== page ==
After being in Terazin for 10 months, in May 1944, Reich was moved to Auschwitz II, known as Birkenau, which housed the gas chambers and crematorium. He remembers very clearly on July 6, 1944 running past “Angel of Death” Josef Mengele and his officers. 

“We ran past him while the SS men were telling jokes. He loved playing God.” Reich was 16 at the time, and after three selection processes, he was one of 89 boys aged between 12 and 18 who were spared. “In the next five days 5,900 people were sent to the gas chambers,” he says. Out of those 89 boys, only 46 survived the war.

Reich says January 1945 was the coldest winter in the 20th century, with highs of minus two degrees Celsius, and lows of minus 20 degrees. The Russians were advancing and 60,000 prisoners made the “death march” of 56km to a railway station with only bread made from flour and sawdust for sustenance.

“We walked for a few hours and stopped. Anyone who couldn’t get up was shot. Those who sat on the ground froze to death,” Reich recalls. They were loaded onto open railway cars. Out of 160,000 people 15,000 died along the way. 

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“We travelled for four days and when people died we threw their corpses out, but after a while we didn’t have any energy because we were underfed,” he says.

They arrived in Mauthausen, Austria, at one of the worst concentration camps, where prisoners were forced to walk up 186 steps to a cliff and “play parachute without a parachute”, Reich says simply. He got frostbite and was lucky a Serbian doctor amputated the toes on his right foot without anaesthetic, otherwise, Reich says, he would have died.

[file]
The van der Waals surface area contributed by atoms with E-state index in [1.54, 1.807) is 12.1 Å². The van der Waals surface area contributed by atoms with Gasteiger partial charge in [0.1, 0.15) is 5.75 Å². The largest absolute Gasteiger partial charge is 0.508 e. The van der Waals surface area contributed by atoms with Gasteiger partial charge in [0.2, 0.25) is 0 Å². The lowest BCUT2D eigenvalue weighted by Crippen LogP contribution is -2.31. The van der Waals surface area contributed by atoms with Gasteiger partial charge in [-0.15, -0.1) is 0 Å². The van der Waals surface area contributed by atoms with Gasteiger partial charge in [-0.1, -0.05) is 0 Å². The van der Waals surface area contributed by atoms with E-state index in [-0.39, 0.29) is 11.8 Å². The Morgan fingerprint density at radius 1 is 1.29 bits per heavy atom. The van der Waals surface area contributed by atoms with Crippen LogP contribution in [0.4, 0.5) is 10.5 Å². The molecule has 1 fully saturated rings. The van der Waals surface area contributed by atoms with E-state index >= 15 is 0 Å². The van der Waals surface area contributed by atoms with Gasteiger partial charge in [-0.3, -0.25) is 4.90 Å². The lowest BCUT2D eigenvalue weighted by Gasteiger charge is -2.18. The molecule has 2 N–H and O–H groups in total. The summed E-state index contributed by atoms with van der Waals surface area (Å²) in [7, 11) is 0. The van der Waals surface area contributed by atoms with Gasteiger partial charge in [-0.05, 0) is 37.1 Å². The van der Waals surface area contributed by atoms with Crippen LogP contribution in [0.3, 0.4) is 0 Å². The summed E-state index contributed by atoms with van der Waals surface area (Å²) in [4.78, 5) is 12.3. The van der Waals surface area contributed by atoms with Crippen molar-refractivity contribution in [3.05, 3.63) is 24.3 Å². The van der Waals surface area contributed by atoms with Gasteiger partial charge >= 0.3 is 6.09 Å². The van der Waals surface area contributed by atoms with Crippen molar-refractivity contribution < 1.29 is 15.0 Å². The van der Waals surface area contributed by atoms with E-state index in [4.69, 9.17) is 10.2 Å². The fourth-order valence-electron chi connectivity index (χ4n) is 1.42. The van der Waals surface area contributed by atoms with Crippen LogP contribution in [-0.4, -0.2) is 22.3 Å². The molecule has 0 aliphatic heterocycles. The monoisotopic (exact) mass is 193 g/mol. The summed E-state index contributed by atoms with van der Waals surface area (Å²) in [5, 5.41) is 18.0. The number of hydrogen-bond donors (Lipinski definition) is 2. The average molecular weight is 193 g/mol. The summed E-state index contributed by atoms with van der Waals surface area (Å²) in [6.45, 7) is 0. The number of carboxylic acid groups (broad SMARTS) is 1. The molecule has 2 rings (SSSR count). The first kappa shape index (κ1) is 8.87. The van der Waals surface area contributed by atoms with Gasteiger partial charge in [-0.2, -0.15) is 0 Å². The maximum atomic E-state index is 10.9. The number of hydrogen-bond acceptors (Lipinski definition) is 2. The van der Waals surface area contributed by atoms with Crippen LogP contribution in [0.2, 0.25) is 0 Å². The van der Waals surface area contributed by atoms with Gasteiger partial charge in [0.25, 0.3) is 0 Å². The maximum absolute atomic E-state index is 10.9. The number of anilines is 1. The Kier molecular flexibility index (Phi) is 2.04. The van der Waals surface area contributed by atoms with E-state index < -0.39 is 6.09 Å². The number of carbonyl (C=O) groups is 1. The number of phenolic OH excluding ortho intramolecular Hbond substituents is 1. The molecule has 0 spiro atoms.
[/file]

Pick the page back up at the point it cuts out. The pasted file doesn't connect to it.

Finally on May 5, 1945, the camp was liberated. Reich weighed just 29kg. He made his way back to Yugoslavia, but communist strongman Tito [Josip Broz] was on the cusp of taking power. Two years later, Reich travelled to England, where he had an uncle. 

Reich met “a beautiful, charming girl, [Eva] the first girlfriend I ever had, because I missed my teenage years”, he says. She was also a Holocaust survivor, and they married and later had two sons.

His older sister made her way to the United States and managed to locate him, and in 1955 he emigrated there. With no high school education he worked in a machine shop and went to college at night, eventually graduating with honours in industrial management. 

After he retired, Reich began talking about his Holocaust experiences in the US, Europe and now Hong Kong. 

“I get thousands of letters from kids who promise me they will be nice,” he says with a smile. “Because of me some change their college major to go into things like social work. They want to try to do good. I just want to leave the world a little bit better.”